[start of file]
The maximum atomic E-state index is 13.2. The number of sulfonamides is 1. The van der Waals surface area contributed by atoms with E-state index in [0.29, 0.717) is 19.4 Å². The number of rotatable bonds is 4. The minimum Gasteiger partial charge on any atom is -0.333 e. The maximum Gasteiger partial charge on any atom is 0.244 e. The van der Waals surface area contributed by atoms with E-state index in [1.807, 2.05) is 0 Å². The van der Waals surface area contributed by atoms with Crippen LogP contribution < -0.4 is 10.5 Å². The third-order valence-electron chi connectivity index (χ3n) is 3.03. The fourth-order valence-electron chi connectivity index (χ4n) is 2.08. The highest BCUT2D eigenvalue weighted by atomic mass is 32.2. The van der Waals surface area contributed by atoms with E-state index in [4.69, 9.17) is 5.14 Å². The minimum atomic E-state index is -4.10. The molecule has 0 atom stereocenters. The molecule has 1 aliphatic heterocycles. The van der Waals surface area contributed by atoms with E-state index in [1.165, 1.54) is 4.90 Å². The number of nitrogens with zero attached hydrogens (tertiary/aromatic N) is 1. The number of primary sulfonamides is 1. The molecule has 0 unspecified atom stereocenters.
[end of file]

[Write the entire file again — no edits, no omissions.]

The maximum atomic E-state index is 13.2. The number of sulfonamides is 1. The van der Waals surface area contributed by atoms with E-state index in [0.29, 0.717) is 19.4 Å². The number of rotatable bonds is 4. The minimum Gasteiger partial charge on any atom is -0.333 e. The maximum Gasteiger partial charge on any atom is 0.244 e. The van der Waals surface area contributed by atoms with E-state index in [1.807, 2.05) is 0 Å². The van der Waals surface area contributed by atoms with Crippen LogP contribution < -0.4 is 10.5 Å². The third-order valence-electron chi connectivity index (χ3n) is 3.03. The fourth-order valence-electron chi connectivity index (χ4n) is 2.08. The highest BCUT2D eigenvalue weighted by atomic mass is 32.2. The van der Waals surface area contributed by atoms with E-state index in [4.69, 9.17) is 5.14 Å². The minimum atomic E-state index is -4.10. The molecule has 0 atom stereocenters. The molecule has 1 aliphatic heterocycles. The van der Waals surface area contributed by atoms with E-state index in [1.165, 1.54) is 4.90 Å². The number of nitrogens with zero attached hydrogens (tertiary/aromatic N) is 1. The number of primary sulfonamides is 1. The molecule has 0 unspecified atom stereocenters.